Bakers Narrows Lodge: Catching My First Lake Trout
By: Nam Nguyen


Day 1: Monday, September 13, 2004

On September 13, 2004 I took a trip to Manitoba, Canada in pursuit of a fish called the lake trout. I traveled from Minneapolis to Winnipeg through commercial airlines (Northwest Airlines), then from Winnipeg to Flin Flon Airport in a turboprop (Bearskin Airlines). The total trip time took about 6 hours including a two-hour delay in between the two flights. My destination: Bakers Narrows Lodge. It was an expensive trip, but for an opportunity to catch a lake trout it was well worth it.

A young gentleman name Jake, who was later my guide, picked me up at the Flin Flon Airport and took me to the lodge. As I was coming into the office to check-in I met the host. His name is Rod Baynton. He greeted me with a warm smile and said "Welcome." He told me to get settled in my cabin and meet over at the restaurant at 6 p.m. for dinner. After getting my cabin info and lodge procedures from the main office Jake took me to my cabin. He helped bring my luggage and fishing equipment into the cabin.

I quickly unpacked my luggage and began rigging my fishing rod, reel, line and lures. The cabin had a kitchen, bathroom, two bedrooms (one with two single beds and one with a single double bed) and a small living room. I slept on the double bed. It was one of 15 cabins in a wilderness area right by a beautiful blue lake. The lake where the lodge was located was called Lake Athapapuskow. It was a lake known for his huge lake trout and northern pike.

Around 6 p.m. I ventured over to the restaurant for dinner. It was a delicious plate of warm BBQ chicken and ribs, baked potato, and mixed vegetables. Every night I always got the special on the menu. The food was excellent!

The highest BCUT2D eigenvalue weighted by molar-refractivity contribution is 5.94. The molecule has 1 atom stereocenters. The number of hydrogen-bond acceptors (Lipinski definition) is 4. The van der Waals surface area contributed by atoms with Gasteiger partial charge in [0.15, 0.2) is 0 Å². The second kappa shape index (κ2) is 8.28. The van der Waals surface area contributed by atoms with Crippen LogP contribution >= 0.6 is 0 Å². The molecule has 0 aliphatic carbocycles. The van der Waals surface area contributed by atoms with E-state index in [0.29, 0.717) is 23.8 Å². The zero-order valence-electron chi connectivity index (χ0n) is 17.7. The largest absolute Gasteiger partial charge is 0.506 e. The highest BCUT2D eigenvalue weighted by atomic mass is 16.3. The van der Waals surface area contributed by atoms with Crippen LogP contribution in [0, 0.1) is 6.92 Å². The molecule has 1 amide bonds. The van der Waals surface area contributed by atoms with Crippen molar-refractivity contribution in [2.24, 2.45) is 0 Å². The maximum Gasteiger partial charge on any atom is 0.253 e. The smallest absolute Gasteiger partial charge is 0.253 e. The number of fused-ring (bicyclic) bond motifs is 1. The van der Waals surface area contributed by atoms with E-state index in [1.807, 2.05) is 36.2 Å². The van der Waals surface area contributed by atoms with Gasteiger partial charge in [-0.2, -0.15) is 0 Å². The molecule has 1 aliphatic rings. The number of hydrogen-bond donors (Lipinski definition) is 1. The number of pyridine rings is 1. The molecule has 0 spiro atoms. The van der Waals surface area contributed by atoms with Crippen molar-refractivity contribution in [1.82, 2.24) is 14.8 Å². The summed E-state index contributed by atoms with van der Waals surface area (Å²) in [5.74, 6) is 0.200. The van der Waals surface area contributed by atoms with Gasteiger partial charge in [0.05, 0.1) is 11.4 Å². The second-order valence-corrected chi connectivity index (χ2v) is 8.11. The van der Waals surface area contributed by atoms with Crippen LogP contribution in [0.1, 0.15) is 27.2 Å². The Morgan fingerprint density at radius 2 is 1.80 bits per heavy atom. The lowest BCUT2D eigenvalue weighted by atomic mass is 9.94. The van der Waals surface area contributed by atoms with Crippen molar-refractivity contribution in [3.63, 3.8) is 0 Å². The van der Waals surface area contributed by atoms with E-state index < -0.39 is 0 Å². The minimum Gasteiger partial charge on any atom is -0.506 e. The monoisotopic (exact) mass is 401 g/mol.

I met a couple of nice folks while I was there eating: Don and Mike from Missouri. I also met many of Baynton Family members and staff who worked at the lodge. Rebecca was the oldest daughter who was my waitress. Rod was the host. Peg was his wife. Mike was another guide who cleaned and cooked our fish. Sebo (or Sebastian) was my pilot on the float plane. Jake, who worked just for the summer, was my guide.

After dinner and meeting new friends I went back to the cabin to grab my fishing poles and took a fishing boat out on my own. I went north on the lake in around the bays filled with reeds. I thought I would at least get the line wet if nothing else. I shut off the motor and began casting. After a couple casts I tried starting up the boat to no avail. The motor would not start. I pulled the rope about a ka-zillion times (realistically, 60-70 times) swearing at each pull. Swear words I didnít even know I had. I pulled so much that handle attached to the rope broke! I could not believe what had happened. I was in between islands and it was getting dark fast. I found two paddles down by the boat side and I started paddling my way to shore. If you have ever paddled a canoe on a very gusty windy day, and multiply it by 10 times the weight of the canoe that was what I was paddling in to shore. Having to switch from side to side I paddled. I paddled like crazy. I paddled until my arms would fall off. I was not going to be stranded out here in an unknown lake. Paddled, paddled, and more paddling it didnít seem as if the lodge was getting any closer. It was within sight however, but with each stroke of the paddle it seemed an eternity. About and hour and a half of extreme paddling a passing boater heard me yelling for assistance. He turned his boat around and pulled me in. I told Rod about what had happened and he ensured me that would never happen again. I went back to the cabin, cleaned up and went to bed dreaming of that one lake trout I hoped to catch.